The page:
• @ChrisW my lens is science, so I interpret both by it. In the case of "the map is not the territory", it seems to be about tacit knowledge. It's like saying "a YouTube tutorial on car driving is not the driving itself", which in its turn sounds like a zen koan? – Ooker Mar 10 at 5:47
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    @michau - The first line of the Tao Te Ching tells us that Reality is beyond conceptual fabrications, just as Nagarjuna tells us. When the former says 'True words seem paradoxical' he is telling us that we need to use Nagarujana's method of 'Two Truths' to speak about Reality. The two clearly share exactly the same world-view, as we would expect given their method of enquiry. . . . . , – PeterJ Mar 10 at 12:46
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Wuwei, as how I understand it, has these understandings, depending on the context:

  • You do something because you are born for it and do it without wondering why you need to do or learn how to do it (e.g. trees produce oxygen not because oxygen is needed for animals, but because they need photosynthesis)
  • When you are doing it you are being present in the moment, and allow life to lead you to something unexpected, yet you do not get confused and unprepared when the unexpected occurs
  • Your action has been simplified to its most basic parts so it can be accomplished in the most efficient and effortless ways
  • You don't need to do anything because you see the order from the chaos, and you see the big picture from above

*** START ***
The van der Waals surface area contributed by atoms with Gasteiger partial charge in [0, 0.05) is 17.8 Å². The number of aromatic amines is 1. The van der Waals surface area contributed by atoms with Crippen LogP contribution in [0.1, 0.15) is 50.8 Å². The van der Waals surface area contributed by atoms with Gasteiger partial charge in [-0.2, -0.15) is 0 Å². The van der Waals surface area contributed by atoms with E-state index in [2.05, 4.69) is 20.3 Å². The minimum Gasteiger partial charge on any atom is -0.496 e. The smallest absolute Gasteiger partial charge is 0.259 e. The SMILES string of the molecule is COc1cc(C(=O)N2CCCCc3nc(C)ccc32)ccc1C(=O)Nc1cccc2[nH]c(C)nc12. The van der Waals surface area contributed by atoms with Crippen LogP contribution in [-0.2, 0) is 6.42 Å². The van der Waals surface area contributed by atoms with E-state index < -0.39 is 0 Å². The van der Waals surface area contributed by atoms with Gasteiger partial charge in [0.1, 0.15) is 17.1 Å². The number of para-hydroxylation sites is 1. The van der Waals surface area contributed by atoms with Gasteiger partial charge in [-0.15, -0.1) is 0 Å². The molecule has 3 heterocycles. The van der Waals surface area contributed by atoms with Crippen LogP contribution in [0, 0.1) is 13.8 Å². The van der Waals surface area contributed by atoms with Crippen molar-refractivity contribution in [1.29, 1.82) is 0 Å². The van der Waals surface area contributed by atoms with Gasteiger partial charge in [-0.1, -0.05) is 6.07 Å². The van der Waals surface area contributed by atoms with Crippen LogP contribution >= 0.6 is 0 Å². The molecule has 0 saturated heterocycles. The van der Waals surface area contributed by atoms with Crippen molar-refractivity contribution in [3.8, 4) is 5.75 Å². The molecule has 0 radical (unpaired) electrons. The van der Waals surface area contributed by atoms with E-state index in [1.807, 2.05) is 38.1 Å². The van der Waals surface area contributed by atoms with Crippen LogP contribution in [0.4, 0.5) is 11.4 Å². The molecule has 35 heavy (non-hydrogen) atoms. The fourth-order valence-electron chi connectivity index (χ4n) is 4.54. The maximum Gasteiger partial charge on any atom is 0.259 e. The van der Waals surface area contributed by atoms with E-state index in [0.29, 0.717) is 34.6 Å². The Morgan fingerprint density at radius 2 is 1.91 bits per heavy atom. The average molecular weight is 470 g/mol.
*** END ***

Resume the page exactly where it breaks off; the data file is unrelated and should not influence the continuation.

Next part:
• You do something impossible or insane with confidence and fearlessness, because you have the knowledge (e.g. sailing into a storm with a smile)

Therefore, I think while Buddhism is about avoiding attachments to not having sufferings, Daoism is about attaching and having no suffering at all.

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    Taoism is also about detachment. There is, after all, only way to transcend suffering. . – PeterJ Mar 10 at 12:50
  • I think this is just a language game? The concept of wuwei is about detaching to the source of suffering too – Ooker Mar 11 at 3:50
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In the Dao De Ching it is stated that:

"Therefore it is said: He who desireless is found The spiritual of the world will sound. But he who by desire is bound Sees the mere shell of things around."

One whose mind is filled with desire only sees the surface of things as they really are. A mind filled with desire sees the world as something to be controlled and used as tools or means for achieving one's will. And so, the mind does not understand that nature, in its deep mystery, is beyond the scope of language and reason.

The world does not need to be controlled, but the mind to be tamed. The wise one understand the changing and ever flowing rhythms of nature, and let's him/herself to go with it: that is Wu-Wei, or effortless action.

Early Buddhism and Daoism (as expressed in the DDC) point to desire/greed and instrumentalization of nature/the world (as defined in SN 35.116) as the causes for unbinding with the Tao/Samsara.

Have a wonderful day!